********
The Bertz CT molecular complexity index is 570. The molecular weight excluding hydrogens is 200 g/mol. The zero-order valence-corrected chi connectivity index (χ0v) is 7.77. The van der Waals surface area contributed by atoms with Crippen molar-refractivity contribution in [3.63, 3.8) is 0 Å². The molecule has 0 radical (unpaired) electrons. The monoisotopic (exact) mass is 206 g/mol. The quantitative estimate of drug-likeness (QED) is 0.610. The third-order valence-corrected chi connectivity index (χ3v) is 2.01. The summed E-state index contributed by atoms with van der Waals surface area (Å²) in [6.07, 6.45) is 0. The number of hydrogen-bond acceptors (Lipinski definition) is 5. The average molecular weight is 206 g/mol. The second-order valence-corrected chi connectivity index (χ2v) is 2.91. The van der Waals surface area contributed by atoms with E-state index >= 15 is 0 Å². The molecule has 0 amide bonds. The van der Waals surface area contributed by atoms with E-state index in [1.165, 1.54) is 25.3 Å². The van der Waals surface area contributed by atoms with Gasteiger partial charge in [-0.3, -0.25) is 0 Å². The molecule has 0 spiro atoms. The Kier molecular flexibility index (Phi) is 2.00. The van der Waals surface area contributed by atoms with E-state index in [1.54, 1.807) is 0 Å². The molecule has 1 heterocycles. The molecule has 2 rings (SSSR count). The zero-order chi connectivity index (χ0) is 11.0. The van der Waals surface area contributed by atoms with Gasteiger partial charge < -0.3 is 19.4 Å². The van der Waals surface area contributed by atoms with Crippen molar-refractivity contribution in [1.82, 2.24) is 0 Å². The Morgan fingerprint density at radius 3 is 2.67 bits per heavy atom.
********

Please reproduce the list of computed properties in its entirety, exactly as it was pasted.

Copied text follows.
The Bertz CT molecular complexity index is 570. The molecular weight excluding hydrogens is 200 g/mol. The zero-order valence-corrected chi connectivity index (χ0v) is 7.77. The van der Waals surface area contributed by atoms with Crippen molar-refractivity contribution in [3.63, 3.8) is 0 Å². The molecule has 0 radical (unpaired) electrons. The monoisotopic (exact) mass is 206 g/mol. The quantitative estimate of drug-likeness (QED) is 0.610. The third-order valence-corrected chi connectivity index (χ3v) is 2.01. The summed E-state index contributed by atoms with van der Waals surface area (Å²) in [6.07, 6.45) is 0. The number of hydrogen-bond acceptors (Lipinski definition) is 5. The average molecular weight is 206 g/mol. The second-order valence-corrected chi connectivity index (χ2v) is 2.91. The van der Waals surface area contributed by atoms with E-state index >= 15 is 0 Å². The molecule has 0 amide bonds. The van der Waals surface area contributed by atoms with E-state index in [1.165, 1.54) is 25.3 Å². The van der Waals surface area contributed by atoms with Gasteiger partial charge in [-0.3, -0.25) is 0 Å². The molecule has 0 spiro atoms. The Kier molecular flexibility index (Phi) is 2.00. The van der Waals surface area contributed by atoms with E-state index in [1.54, 1.807) is 0 Å². The molecule has 1 heterocycles. The molecule has 2 rings (SSSR count). The zero-order chi connectivity index (χ0) is 11.0. The van der Waals surface area contributed by atoms with Gasteiger partial charge < -0.3 is 19.4 Å². The van der Waals surface area contributed by atoms with Crippen molar-refractivity contribution in [1.82, 2.24) is 0 Å². The Morgan fingerprint density at radius 3 is 2.67 bits per heavy atom.